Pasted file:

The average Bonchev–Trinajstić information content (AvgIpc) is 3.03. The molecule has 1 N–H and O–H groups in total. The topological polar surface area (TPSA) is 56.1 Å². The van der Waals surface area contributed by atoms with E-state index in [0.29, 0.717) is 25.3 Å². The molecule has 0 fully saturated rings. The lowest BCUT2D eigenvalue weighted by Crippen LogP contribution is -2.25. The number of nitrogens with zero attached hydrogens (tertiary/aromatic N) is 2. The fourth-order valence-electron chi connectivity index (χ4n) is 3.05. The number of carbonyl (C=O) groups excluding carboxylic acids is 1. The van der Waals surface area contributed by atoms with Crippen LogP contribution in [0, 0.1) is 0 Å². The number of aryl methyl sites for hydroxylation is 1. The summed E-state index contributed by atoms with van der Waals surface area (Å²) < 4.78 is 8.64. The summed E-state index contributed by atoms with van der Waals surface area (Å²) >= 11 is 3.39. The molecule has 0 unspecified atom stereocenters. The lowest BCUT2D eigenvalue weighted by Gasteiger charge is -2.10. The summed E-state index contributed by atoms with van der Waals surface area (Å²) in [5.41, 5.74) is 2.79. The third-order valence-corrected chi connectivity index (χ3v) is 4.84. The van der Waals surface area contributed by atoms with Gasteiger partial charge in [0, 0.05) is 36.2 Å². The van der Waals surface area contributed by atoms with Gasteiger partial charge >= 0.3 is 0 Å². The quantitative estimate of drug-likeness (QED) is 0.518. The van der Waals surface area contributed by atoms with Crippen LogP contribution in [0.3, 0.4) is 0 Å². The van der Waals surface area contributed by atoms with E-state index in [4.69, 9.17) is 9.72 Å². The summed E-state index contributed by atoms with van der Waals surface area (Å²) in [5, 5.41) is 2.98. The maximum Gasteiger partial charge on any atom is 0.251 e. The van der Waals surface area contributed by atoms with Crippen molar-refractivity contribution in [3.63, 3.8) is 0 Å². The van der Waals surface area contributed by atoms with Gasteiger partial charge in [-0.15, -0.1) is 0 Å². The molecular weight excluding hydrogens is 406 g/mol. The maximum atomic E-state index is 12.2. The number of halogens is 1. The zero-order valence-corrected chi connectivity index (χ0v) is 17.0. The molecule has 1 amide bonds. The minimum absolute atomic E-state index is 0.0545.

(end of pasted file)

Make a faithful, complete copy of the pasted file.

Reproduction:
The average Bonchev–Trinajstić information content (AvgIpc) is 3.03. The molecule has 1 N–H and O–H groups in total. The topological polar surface area (TPSA) is 56.1 Å². The van der Waals surface area contributed by atoms with E-state index in [0.29, 0.717) is 25.3 Å². The molecule has 0 fully saturated rings. The lowest BCUT2D eigenvalue weighted by Crippen LogP contribution is -2.25. The number of nitrogens with zero attached hydrogens (tertiary/aromatic N) is 2. The fourth-order valence-electron chi connectivity index (χ4n) is 3.05. The number of carbonyl (C=O) groups excluding carboxylic acids is 1. The van der Waals surface area contributed by atoms with Crippen LogP contribution in [0, 0.1) is 0 Å². The number of aryl methyl sites for hydroxylation is 1. The summed E-state index contributed by atoms with van der Waals surface area (Å²) < 4.78 is 8.64. The summed E-state index contributed by atoms with van der Waals surface area (Å²) >= 11 is 3.39. The molecule has 0 unspecified atom stereocenters. The lowest BCUT2D eigenvalue weighted by Gasteiger charge is -2.10. The summed E-state index contributed by atoms with van der Waals surface area (Å²) in [5.41, 5.74) is 2.79. The third-order valence-corrected chi connectivity index (χ3v) is 4.84. The van der Waals surface area contributed by atoms with Gasteiger partial charge in [0, 0.05) is 36.2 Å². The van der Waals surface area contributed by atoms with Gasteiger partial charge >= 0.3 is 0 Å². The quantitative estimate of drug-likeness (QED) is 0.518. The van der Waals surface area contributed by atoms with Crippen LogP contribution in [0.3, 0.4) is 0 Å². The van der Waals surface area contributed by atoms with E-state index in [4.69, 9.17) is 9.72 Å². The summed E-state index contributed by atoms with van der Waals surface area (Å²) in [5, 5.41) is 2.98. The maximum Gasteiger partial charge on any atom is 0.251 e. The van der Waals surface area contributed by atoms with Crippen molar-refractivity contribution in [3.63, 3.8) is 0 Å². The van der Waals surface area contributed by atoms with Gasteiger partial charge in [-0.15, -0.1) is 0 Å². The molecular weight excluding hydrogens is 406 g/mol. The maximum atomic E-state index is 12.2. The number of halogens is 1. The zero-order valence-corrected chi connectivity index (χ0v) is 17.0. The molecule has 1 amide bonds. The minimum absolute atomic E-state index is 0.0545.